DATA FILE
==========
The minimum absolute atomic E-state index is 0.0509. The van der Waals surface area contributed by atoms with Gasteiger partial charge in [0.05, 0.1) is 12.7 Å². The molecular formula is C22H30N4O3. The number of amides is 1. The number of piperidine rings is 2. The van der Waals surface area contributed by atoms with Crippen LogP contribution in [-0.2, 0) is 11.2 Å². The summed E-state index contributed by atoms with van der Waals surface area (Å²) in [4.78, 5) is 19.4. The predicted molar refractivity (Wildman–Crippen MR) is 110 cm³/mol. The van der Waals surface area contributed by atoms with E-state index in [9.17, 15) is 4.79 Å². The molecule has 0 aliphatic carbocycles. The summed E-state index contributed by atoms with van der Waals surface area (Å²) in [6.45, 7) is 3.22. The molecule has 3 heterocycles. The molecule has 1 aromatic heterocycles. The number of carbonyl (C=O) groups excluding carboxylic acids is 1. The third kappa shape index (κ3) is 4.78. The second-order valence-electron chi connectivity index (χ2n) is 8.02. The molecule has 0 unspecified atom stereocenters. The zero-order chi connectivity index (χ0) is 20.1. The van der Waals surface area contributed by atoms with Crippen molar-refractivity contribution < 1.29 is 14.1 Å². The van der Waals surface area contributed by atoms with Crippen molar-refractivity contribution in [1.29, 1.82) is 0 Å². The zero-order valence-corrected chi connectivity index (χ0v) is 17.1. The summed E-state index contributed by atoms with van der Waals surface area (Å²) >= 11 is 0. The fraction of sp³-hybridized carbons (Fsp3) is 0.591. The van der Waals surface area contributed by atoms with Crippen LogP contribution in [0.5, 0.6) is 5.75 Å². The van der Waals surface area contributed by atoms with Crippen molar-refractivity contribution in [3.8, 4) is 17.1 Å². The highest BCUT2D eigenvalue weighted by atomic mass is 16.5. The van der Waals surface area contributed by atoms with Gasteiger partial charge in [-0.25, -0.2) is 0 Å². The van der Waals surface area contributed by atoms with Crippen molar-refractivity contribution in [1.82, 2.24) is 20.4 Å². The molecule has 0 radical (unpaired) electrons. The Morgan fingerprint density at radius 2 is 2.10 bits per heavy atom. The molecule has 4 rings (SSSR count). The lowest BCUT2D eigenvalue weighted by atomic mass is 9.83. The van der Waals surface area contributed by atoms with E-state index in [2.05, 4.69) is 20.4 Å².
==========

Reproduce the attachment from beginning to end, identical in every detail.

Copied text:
The minimum absolute atomic E-state index is 0.0509. The van der Waals surface area contributed by atoms with Gasteiger partial charge in [0.05, 0.1) is 12.7 Å². The molecular formula is C22H30N4O3. The number of amides is 1. The number of piperidine rings is 2. The van der Waals surface area contributed by atoms with Crippen LogP contribution in [-0.2, 0) is 11.2 Å². The summed E-state index contributed by atoms with van der Waals surface area (Å²) in [4.78, 5) is 19.4. The predicted molar refractivity (Wildman–Crippen MR) is 110 cm³/mol. The van der Waals surface area contributed by atoms with E-state index in [9.17, 15) is 4.79 Å². The molecule has 0 aliphatic carbocycles. The summed E-state index contributed by atoms with van der Waals surface area (Å²) in [6.45, 7) is 3.22. The molecule has 3 heterocycles. The molecule has 1 aromatic heterocycles. The number of carbonyl (C=O) groups excluding carboxylic acids is 1. The third kappa shape index (κ3) is 4.78. The second-order valence-electron chi connectivity index (χ2n) is 8.02. The molecule has 0 unspecified atom stereocenters. The zero-order chi connectivity index (χ0) is 20.1. The van der Waals surface area contributed by atoms with Crippen molar-refractivity contribution < 1.29 is 14.1 Å². The van der Waals surface area contributed by atoms with Crippen molar-refractivity contribution in [1.29, 1.82) is 0 Å². The zero-order valence-corrected chi connectivity index (χ0v) is 17.1. The summed E-state index contributed by atoms with van der Waals surface area (Å²) >= 11 is 0. The fraction of sp³-hybridized carbons (Fsp3) is 0.591. The van der Waals surface area contributed by atoms with Crippen LogP contribution in [0.5, 0.6) is 5.75 Å². The van der Waals surface area contributed by atoms with Crippen molar-refractivity contribution in [3.8, 4) is 17.1 Å². The highest BCUT2D eigenvalue weighted by atomic mass is 16.5. The van der Waals surface area contributed by atoms with Gasteiger partial charge in [-0.25, -0.2) is 0 Å². The van der Waals surface area contributed by atoms with Crippen molar-refractivity contribution in [1.82, 2.24) is 20.4 Å². The molecule has 0 radical (unpaired) electrons. The Morgan fingerprint density at radius 2 is 2.10 bits per heavy atom. The molecule has 4 rings (SSSR count). The lowest BCUT2D eigenvalue weighted by atomic mass is 9.83. The van der Waals surface area contributed by atoms with E-state index in [2.05, 4.69) is 20.4 Å².